IDEAS home Printed from https://ideas.repec.org/p/ags/aaea14/170019.html
   My bibliography  Save this paper

Do Increasing Block Rate Water Budgets Reduce Residential Water Demand? A Case Study in Southern California

Author

Listed:
  • Baerenklau, Kenneth A.
  • Schwabe, Kurt
  • Dinar, Ariel

Abstract

This study investigates the effect of introducing a fiscally neutral increasing block-rate water budget price structure on residential water demand. We estimate that demand was reduced by at least 18 percent, although the reduction was achieved gradually over more than three years. As intermediate steps the study derives estimates of price and income elasticities that rely only on longitudinal variability. We investigate how different subpopulations responded to the pricing change and find evidence that marginal, rather than average, prices may be driving consumption. Additionally, we derive alternative rate structures that might have been implemented, and assess the estimated demand effects of those rate structures.

Suggested Citation

  • Baerenklau, Kenneth A. & Schwabe, Kurt & Dinar, Ariel, 2014. "Do Increasing Block Rate Water Budgets Reduce Residential Water Demand? A Case Study in Southern California," 2014 Annual Meeting, July 27-29, 2014, Minneapolis, Minnesota 170019, Agricultural and Applied Economics Association.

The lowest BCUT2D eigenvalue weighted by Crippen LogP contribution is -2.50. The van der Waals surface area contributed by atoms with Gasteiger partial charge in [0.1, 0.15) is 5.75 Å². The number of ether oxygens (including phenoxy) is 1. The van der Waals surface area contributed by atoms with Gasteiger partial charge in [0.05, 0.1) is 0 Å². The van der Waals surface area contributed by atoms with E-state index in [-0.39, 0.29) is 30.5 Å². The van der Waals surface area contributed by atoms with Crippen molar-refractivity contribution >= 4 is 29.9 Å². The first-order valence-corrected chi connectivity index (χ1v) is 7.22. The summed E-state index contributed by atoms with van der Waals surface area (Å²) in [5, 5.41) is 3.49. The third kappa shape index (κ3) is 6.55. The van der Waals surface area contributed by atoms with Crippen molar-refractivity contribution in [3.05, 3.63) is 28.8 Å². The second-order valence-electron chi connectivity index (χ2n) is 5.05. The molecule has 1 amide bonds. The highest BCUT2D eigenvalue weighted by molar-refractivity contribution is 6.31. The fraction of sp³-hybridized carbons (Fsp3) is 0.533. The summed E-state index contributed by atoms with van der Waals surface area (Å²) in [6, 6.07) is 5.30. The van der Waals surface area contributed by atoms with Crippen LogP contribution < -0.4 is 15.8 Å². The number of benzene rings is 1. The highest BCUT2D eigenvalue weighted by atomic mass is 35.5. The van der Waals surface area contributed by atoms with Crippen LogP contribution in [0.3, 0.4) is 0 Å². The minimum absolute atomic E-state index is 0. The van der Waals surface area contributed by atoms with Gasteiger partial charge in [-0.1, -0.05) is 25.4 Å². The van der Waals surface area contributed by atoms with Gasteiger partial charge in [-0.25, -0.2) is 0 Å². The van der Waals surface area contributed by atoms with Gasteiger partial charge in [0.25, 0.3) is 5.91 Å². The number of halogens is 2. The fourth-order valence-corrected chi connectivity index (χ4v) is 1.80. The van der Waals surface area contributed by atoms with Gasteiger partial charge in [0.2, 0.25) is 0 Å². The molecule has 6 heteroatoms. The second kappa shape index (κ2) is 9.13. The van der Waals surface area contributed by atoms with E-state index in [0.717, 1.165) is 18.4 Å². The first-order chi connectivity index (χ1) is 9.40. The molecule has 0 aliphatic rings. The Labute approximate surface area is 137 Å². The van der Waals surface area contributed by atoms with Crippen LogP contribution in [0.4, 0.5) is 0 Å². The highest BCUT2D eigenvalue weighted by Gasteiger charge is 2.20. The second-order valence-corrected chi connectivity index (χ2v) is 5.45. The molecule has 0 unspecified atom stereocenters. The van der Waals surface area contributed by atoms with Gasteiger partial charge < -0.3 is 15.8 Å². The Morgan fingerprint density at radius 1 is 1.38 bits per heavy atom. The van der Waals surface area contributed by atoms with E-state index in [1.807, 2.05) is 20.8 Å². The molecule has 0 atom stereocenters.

• Handle: RePEc:ags:aaea14:170019
    DOI: 10.22004/ag.econ.170019
    as

    Download full text from publisher

    File URL: http://ageconsearch.umn.edu/record/170019/files/Baerenklau%20et%20al%20paper.pdf
    Download Restriction: no

    References listed on IDEAS

    as
    1. Renwick, Mary E. & Green, Richard D., 2000. "Do Residential Water Demand Side Management Policies Measure Up? An Analysis of Eight California Water Agencies," Journal of Environmental Economics and Management, Elsevier, vol. 40(1), pages 37-55, July.
    2. Aaron Strong & V. Kerry Smith, 2010. "Reconsidering the Economics of Demand Analysis with Kinked Budget Constraints," Land Economics, University of Wisconsin Press, vol. 86(1), pages 173-190.
    3. Burtless, Gary & Hausman, Jerry A, 1978. "The Effect of Taxation on Labor Supply: Evaluating the Gary Negative Income Tax Experiments," Journal of Political Economy, University of Chicago Press, vol. 86(6), pages 1103-1130, December.
    4. Nataraj, Shanthi & Hanemann, W. Michael, 2011. "Does marginal price matter? A regression discontinuity approach to estimating water demand," Journal of Environmental Economics and Management, Elsevier, vol. 61(2), pages 198-212, March.
    5. Jasper M. Dalhuisen & Raymond J. G. M. Florax & JHenri L. F. de Groot & Peter Nijkamp, 2003. "Price and Income Elasticities of Residential Water Demand: A Meta-Analysis," Land Economics, University of Wisconsin Press, vol. 79(2), pages 292-308.
    6. Koji Miyawaki & Yasuhiro Omori & Akira Hibiki, 2011. "Panel Data Analysis Of Japanese Residential Water Demand Using A Discrete/Continuous Choice Approach," The Japanese Economic Review, Japanese Economic Association, vol. 62(3), pages 365-386, September.
    7. Bockstael, Nancy E & McConnell, Kenneth E, 1983. "Welfare Measurement in the Household Production Framework," American Economic Review, American Economic Association, vol. 73(4), pages 806-814, September.